Step Back from the Baggage Claim

Change the World, Start at the Airport

by Jason Barger

 

It’s funny what a glass of wine can lead to. My wife and I had just put our two young boys to bed when the words “I think I may write a book” leaped from my mouth. The words almost surprised me and my wife had no idea where this was leading. The next thing I knew, the traveling adventure had begun.

My family dropped me off at the airport in our hometown of Columbus, Ohio. Over the next seven days I traveled from Columbus to Boston to Miami to Chicago to Minneapolis to Seattle to San Diego - 7 cities in 7 days without leaving the airport the entire time. I was sleeping on floors, eating rubbery chicken nuggets, and yes, watching people. I soaked in nearly 10,000 minutes of observations of humanity at all four corners of the United States. Yes, I’m strange - but, Life is a trip!

With over 87,000 planes in the skies over the United States on any given day, airports are one of the most unique spaces in our mobile world today. So many different people going different directions with different agendas. The airports are a place filled with great excitement, frustration, sadness and anxiety. In order for us to get from point A to point B, we must navigate our way through the obstacles, delays and cancellations that show up along our path. As a metaphor for the rest of our lives away from the airport, how do we choose to travel through daily life in our world? So, I needed to go and see what I would observe.

Oddly, the baggage claim was calling me. We all know the scene that I witnessed for 7 straight days. It is comical, yet frustrating. Our airplane lands at our destination city, and the hunt to claim what is ours begins. Hundreds (although it feels like thousands) of people scurry off the plane and begin their mad dash toward the baggage claim. Though everyone rushes, I can’t remember the bags ever arriving at the baggage claim ahead of me. The sound of suit pants rubbing quickly back and forth and the whistling of fast-rolling wheels of carry-on luggage fill the air as the herd stampedes down the long terminal, hits the bottleneck at the escalator, and finally spills out into the baggage claim area.

The crowd gathers in anxious anticipation. Once that obnoxious buzzer goes off (Can’t we come up with a better sound?), without fail, everyone scampers into place. Like Pavlov’s dog, everyone reacts subconsciously to the buzzer and runs directly to the carousel. Within seconds, a “human wall of entitlement” is created, each person with their shins pressed against the cold metal carousel. Slowly, the bags begin emerging from the hidden baggage land, and the human wall shifts as each individual brick jockeys for “the best” position.

If you are one of the many who doesn’t get out of the blocks quickly when the buzzer goes off, your 0.42-second lag-time costs you a spot at the carousel and an opportunity to see the bags. So you begin to bob and weave back and forth, jumping up and down to see over the tops of shoulders, dodging in and out of cracks, doing whatever you can to catch sight of your bags.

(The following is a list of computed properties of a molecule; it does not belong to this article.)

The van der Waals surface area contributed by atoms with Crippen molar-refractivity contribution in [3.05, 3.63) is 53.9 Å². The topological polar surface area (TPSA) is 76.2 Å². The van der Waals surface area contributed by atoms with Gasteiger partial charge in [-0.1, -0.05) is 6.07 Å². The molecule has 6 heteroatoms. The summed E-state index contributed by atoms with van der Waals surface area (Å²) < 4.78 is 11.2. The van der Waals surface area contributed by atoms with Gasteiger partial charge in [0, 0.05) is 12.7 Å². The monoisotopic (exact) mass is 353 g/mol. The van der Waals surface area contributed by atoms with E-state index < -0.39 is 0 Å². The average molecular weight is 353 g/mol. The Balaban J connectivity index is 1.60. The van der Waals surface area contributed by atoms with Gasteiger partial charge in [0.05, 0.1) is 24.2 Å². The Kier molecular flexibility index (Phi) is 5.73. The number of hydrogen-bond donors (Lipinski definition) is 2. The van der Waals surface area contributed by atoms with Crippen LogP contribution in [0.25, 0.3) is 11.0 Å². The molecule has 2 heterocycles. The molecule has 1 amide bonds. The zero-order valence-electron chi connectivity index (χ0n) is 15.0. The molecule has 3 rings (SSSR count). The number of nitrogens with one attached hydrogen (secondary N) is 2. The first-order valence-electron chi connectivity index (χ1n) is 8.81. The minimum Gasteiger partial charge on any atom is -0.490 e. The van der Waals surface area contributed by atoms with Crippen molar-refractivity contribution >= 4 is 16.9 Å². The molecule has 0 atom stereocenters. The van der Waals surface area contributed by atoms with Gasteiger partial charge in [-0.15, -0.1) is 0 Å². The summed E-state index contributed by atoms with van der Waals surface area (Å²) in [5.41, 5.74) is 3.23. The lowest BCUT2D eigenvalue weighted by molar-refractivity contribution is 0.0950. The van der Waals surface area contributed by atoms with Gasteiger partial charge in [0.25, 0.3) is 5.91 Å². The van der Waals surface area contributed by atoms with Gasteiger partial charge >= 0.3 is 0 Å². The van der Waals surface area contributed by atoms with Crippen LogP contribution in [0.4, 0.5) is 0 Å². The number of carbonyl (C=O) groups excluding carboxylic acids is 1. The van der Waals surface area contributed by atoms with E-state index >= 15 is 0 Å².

The ambitious percentage who arrive first at the carousel stand strong, protecting their spots, taking not even a second to let their eyes wander from the belt. Their knees are bent in an athletic stance, ready to pounce on the first bag that dares to look even slightly similar to their own. They do not budge an inch until they get their bags from the spot they earned.

For the frequent travelers, this scene is all too familiar. But, I kept thinking about what this reveals about us as human beings if we are hovering too close to the carousel? What metaphorical bags are we all trying to claim in our lives (money, success, recognition, friendships, love, security, etc.)? What obstacles show up along our path while we try to claim our bags? What spirit do we choose to share as we go through the process of claiming those bags? And, what difference does it make?

In the seemingly insignificant moments in our lives (such as at the baggage claim or any other string of moments in our day), what ripple effect does the spirit of our actions cause? Perhaps stepping back from the baggage claim in life is about gaining new perspective, including other people who also are gathered around that same baggage claim, and creating space so that a more significant spirit can emerge in our lives.

Whether you’re on your way to the airport right now, taking your kids to school or off to a business meeting, I wonder what it would mean if you were able to step back from the baggage claim and choose to travel gracefully today. I wonder what kind of footprints we all could leave during this trip we call life. I’m convinced that the more people who are committed to entering the hectic spaces in our world with a spirit of gratitude rather than entitlement, will indeed, change the world.

I’ll meet you at the baggage claim.

 

- Jason Barger is an Author, Speaker, Consultant and creator of the Step Back from the Baggage Claim movement and book. Learn more about this growing movement at www.stepbackfromthebaggageclaim.com

 

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